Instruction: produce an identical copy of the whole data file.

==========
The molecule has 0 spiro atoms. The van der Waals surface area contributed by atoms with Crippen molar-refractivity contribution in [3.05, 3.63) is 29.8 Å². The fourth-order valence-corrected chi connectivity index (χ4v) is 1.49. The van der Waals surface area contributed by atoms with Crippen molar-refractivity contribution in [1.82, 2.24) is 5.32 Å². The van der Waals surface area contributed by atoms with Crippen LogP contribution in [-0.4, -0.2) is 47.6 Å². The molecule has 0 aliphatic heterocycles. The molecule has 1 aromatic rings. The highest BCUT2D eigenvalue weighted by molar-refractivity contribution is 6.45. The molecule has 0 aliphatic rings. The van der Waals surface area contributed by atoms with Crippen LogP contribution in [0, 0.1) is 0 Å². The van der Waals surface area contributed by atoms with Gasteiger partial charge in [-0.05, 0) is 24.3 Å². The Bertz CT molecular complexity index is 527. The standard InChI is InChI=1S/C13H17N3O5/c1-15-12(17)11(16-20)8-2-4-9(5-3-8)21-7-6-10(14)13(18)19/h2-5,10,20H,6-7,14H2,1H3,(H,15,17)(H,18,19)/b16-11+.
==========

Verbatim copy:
The molecule has 0 spiro atoms. The van der Waals surface area contributed by atoms with Crippen molar-refractivity contribution in [3.05, 3.63) is 29.8 Å². The fourth-order valence-corrected chi connectivity index (χ4v) is 1.49. The van der Waals surface area contributed by atoms with Crippen molar-refractivity contribution in [1.82, 2.24) is 5.32 Å². The van der Waals surface area contributed by atoms with Crippen LogP contribution in [-0.4, -0.2) is 47.6 Å². The molecule has 0 aliphatic heterocycles. The molecule has 1 aromatic rings. The highest BCUT2D eigenvalue weighted by molar-refractivity contribution is 6.45. The molecule has 0 aliphatic rings. The van der Waals surface area contributed by atoms with Crippen LogP contribution in [0, 0.1) is 0 Å². The van der Waals surface area contributed by atoms with Gasteiger partial charge in [-0.05, 0) is 24.3 Å². The Bertz CT molecular complexity index is 527. The standard InChI is InChI=1S/C13H17N3O5/c1-15-12(17)11(16-20)8-2-4-9(5-3-8)21-7-6-10(14)13(18)19/h2-5,10,20H,6-7,14H2,1H3,(H,15,17)(H,18,19)/b16-11+.